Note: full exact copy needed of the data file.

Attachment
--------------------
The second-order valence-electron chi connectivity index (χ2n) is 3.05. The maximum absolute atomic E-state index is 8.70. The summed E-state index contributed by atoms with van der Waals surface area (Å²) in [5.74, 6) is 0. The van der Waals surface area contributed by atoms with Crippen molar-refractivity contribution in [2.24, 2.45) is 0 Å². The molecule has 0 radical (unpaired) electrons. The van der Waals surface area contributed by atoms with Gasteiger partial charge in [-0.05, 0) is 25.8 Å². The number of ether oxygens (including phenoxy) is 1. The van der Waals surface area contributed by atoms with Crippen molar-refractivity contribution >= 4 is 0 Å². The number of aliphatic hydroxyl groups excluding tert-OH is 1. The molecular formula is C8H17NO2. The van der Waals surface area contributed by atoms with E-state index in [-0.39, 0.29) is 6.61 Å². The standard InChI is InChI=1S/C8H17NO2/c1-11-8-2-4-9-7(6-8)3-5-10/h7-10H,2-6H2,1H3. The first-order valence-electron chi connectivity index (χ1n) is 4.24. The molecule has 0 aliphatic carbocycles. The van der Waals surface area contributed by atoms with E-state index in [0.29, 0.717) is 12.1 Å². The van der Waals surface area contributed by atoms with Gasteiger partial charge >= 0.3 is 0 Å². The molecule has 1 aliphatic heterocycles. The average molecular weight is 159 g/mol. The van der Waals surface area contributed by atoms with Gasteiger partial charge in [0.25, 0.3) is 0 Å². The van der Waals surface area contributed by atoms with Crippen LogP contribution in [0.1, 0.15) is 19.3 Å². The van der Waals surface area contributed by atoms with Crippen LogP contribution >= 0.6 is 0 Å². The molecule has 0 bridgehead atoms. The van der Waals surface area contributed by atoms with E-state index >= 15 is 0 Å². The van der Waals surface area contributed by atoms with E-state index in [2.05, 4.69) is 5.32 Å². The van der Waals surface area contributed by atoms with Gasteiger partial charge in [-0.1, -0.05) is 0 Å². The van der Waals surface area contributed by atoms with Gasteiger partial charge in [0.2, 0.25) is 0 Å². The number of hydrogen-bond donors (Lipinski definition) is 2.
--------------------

The second-order valence-electron chi connectivity index (χ2n) is 3.05. The maximum absolute atomic E-state index is 8.70. The summed E-state index contributed by atoms with van der Waals surface area (Å²) in [5.74, 6) is 0. The van der Waals surface area contributed by atoms with Crippen molar-refractivity contribution in [2.24, 2.45) is 0 Å². The molecule has 0 radical (unpaired) electrons. The van der Waals surface area contributed by atoms with Gasteiger partial charge in [-0.05, 0) is 25.8 Å². The number of ether oxygens (including phenoxy) is 1. The van der Waals surface area contributed by atoms with Crippen molar-refractivity contribution >= 4 is 0 Å². The number of aliphatic hydroxyl groups excluding tert-OH is 1. The molecular formula is C8H17NO2. The van der Waals surface area contributed by atoms with E-state index in [-0.39, 0.29) is 6.61 Å². The standard InChI is InChI=1S/C8H17NO2/c1-11-8-2-4-9-7(6-8)3-5-10/h7-10H,2-6H2,1H3. The first-order valence-electron chi connectivity index (χ1n) is 4.24. The molecule has 0 aliphatic carbocycles. The van der Waals surface area contributed by atoms with E-state index in [0.29, 0.717) is 12.1 Å². The van der Waals surface area contributed by atoms with Gasteiger partial charge >= 0.3 is 0 Å². The molecule has 1 aliphatic heterocycles. The average molecular weight is 159 g/mol. The van der Waals surface area contributed by atoms with Gasteiger partial charge in [0.25, 0.3) is 0 Å². The van der Waals surface area contributed by atoms with Crippen LogP contribution in [0.1, 0.15) is 19.3 Å². The van der Waals surface area contributed by atoms with Crippen LogP contribution >= 0.6 is 0 Å². The molecule has 0 bridgehead atoms. The van der Waals surface area contributed by atoms with E-state index >= 15 is 0 Å². The van der Waals surface area contributed by atoms with E-state index in [2.05, 4.69) is 5.32 Å². The van der Waals surface area contributed by atoms with Gasteiger partial charge in [-0.1, -0.05) is 0 Å². The van der Waals surface area contributed by atoms with Gasteiger partial charge in [0.2, 0.25) is 0 Å². The number of hydrogen-bond donors (Lipinski definition) is 2.